Register with us today

and in less than 60 seconds continue your access to: Latest news headlines Analytical topics and features Commodities videos, podcast & blogs Sample market prices & data Special reports Subscriber notes & daily commodity email alerts

Already have an account?

Log in to register

Forgot Password

Please Note: Platts Market Center subscribers can only reset passwords via the Platts Market Center

Enter your Email ID below and we will send you an email with your password.

  • Email Address* Please enter email address.

If you are a premium subscriber, we are unable to send you your password for security reasons. Please contact the Client Services team.

IF you are a Platts Market Center subscriber, to reset your password go to the�Platts Market Center to reset your password.

In this list

Naphtha shipping reports point to opening arbitrage from US to Far East


How the US-China trade war is impacting Asian flat steel markets


Platts Dirty Tankerwire

Oil | Refined Products | Fuel Oil | Shipping | Dry Freight | Marine Fuels | Tankers

Mediterranean Bunker Fuel Conference, 7th Annual


International Seaways to equip up to 10 VLCCs with scrubbers ahead of IMO 2020

Naphtha shipping reports point to opening arbitrage from US to Far East

Fixtures reports listed three naphtha cargoes expected to leave the US Gulf Coast for Asia by mid-March, indicating more interest in the Far East arbitrage, market sources said this week.

Not registered?

Receive daily email alerts, subscriber notes & personalize your experience.

Register Now

Vitol fixed the Two Million Ways, a Long Range 1 vessel, for the voyage at $1.65 million lump sum to load March 3.

Medium Range ships Maersk Timaru and the Horizon Theano were put on subjects at $1.3 million lump sum each with mid-March laycans.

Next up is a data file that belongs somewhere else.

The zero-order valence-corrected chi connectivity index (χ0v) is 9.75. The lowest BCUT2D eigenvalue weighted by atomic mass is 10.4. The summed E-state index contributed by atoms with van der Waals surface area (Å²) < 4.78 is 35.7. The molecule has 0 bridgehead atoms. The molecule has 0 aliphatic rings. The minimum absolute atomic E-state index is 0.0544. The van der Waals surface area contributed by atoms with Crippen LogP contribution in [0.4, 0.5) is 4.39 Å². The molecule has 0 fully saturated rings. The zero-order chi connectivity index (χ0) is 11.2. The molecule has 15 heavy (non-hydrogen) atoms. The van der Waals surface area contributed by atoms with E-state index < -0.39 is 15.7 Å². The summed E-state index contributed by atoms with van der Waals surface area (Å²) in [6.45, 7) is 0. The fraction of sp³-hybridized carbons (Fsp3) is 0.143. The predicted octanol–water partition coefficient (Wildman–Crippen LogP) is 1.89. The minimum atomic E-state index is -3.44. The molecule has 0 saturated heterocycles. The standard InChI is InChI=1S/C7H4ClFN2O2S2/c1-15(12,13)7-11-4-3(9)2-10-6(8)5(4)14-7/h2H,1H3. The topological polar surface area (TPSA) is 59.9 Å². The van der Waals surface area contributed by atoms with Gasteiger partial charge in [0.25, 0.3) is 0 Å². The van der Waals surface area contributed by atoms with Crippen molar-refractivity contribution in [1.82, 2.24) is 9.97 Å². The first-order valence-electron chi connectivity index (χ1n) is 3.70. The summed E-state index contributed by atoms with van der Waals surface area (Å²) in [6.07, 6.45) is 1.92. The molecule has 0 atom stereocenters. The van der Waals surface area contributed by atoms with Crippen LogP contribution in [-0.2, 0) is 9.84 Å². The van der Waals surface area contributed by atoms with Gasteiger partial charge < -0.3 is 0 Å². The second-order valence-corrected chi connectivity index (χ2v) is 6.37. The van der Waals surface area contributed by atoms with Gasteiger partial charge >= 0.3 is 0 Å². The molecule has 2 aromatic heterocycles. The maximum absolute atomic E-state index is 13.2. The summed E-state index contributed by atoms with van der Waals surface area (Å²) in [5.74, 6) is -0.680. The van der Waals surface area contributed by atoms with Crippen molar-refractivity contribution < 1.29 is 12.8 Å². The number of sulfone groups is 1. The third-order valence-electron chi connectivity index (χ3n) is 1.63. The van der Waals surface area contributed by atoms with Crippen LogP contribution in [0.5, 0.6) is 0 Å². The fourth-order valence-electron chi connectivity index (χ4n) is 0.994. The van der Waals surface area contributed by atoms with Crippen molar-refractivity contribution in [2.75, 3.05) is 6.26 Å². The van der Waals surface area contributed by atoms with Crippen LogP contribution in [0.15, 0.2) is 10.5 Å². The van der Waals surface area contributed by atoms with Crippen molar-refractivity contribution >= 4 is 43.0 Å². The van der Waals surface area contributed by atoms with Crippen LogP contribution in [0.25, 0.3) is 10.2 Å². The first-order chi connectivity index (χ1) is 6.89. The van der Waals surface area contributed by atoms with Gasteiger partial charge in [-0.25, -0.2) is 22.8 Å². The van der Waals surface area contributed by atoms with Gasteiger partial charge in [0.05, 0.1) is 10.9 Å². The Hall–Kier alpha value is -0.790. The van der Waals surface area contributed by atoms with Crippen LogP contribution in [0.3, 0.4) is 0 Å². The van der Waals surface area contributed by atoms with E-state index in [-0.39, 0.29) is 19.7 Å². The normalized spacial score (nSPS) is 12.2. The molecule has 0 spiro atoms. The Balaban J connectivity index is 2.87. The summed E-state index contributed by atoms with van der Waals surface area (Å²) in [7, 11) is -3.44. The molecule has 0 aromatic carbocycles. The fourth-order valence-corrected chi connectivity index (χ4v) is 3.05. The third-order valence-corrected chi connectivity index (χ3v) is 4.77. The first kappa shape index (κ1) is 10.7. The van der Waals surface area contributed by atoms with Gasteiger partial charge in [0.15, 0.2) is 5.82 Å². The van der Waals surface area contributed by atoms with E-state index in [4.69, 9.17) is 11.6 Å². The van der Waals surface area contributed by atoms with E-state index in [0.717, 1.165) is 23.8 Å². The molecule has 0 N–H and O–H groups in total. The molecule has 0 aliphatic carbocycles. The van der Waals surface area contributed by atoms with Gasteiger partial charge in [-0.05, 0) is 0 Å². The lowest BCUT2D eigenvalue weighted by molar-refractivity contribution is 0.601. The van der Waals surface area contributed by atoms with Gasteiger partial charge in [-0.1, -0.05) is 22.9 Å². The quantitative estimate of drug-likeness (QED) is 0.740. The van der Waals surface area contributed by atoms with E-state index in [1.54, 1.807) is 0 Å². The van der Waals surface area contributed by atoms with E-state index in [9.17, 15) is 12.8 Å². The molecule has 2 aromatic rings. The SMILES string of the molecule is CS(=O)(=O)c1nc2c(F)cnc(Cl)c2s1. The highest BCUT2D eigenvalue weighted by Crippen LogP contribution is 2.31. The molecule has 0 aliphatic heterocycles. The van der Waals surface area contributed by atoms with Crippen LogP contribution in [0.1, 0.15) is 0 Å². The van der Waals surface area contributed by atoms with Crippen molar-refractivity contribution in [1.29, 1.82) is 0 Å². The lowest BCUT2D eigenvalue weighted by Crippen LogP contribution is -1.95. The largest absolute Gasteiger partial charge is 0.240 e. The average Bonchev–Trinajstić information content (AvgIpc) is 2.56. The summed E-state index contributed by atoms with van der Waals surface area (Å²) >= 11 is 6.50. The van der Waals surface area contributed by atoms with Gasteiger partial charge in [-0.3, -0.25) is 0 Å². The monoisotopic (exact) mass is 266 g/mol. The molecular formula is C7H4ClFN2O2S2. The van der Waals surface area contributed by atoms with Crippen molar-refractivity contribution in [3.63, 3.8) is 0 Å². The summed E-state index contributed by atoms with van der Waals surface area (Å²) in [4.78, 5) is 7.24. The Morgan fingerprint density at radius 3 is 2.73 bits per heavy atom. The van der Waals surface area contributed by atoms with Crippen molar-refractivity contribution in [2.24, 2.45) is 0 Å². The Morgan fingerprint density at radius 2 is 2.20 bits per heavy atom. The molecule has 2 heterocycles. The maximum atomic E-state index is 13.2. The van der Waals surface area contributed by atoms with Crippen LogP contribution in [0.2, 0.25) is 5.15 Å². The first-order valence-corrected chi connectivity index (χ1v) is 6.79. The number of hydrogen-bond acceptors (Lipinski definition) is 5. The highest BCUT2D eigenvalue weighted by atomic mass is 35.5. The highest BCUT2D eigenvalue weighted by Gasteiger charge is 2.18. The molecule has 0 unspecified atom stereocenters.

Market sources in Europe indicated earlier this week that the naphtha market there has become harder to work given that olefin producers in Asia were increasingly looking for heavier grades readily available from the US.

"The naphtha arbitrage seems to be open for those that want to head that way," a shipping source said Wednesday. "There's been some inquiry on that front."

Shipowners opt to take the long voyage across the Pacific only when time-charter earnings conditions are undoubtedly high, as finding return cargoes in Eastern Asia to go to the US Gulf Coast is challenging, sources said.


Other market participants were unconvinced that the attractive arbitrage would remain in place for a sustained period of time.

"The arbitrage is more marginal after today's gasoline stocks went down per EIA numbers," a second source said.

Naphtha, used as a gasoline blendstock and as feedstock for a refinery?s catalytic reformer, is sensitive to moves in gasoline value.

An Energy Information Administration report Wednesday said US gasoline stocks fell 788,000 barrels to 251.03 million barrels, paced by a drop in East Coast inventory. Gulf Coast gasoline stocks, however, rose 443,000 barrels to a 13-month high 85.71 million barrels, the data showed. The Gulf is the source of nearly all US naphtha barrels shipped to Asia.

Stocks in the USGC this year are running about 6 million barrels higher than they were at the same time in 2017.

Lower gasoline differentials were seen after the US stocks report. Benchmark 87-unleaded on the Colonial Pipeline at Pasadena, Texas, fell 3.5 cents to NYMEX April RBOB futures minus 21 cents/gal.


US naphtha is mostly used for reformer feed, while the product at higher sulfur is directed into petrochemicals in South Korea and Japan. The need for higher paraffinic content is much more pronounced in Asia.

The drastically different specifications for naphtha in Asia and on the Gulf Coast make calculation arbitrage difficult, but there are other ways to compare value roughly.

Japan naphtha cargoes were assessed at $565.00/mt Wednesday. US naphtha at 35% naphthenes and aromatics -- well short of reformer grade and reflecting product out of Eagle Ford and emerging from a splitter -- traded Wednesday at $519.25/mt.

With the US-Japan freight estimated at $26.67/mt, that leaves the US product -- admittedly at a far different specification -- still $19.08/mt short of the Japan value.

--Camille Bergsrud,
--Jeffrey Bair,
--Edited by Richard Rubin,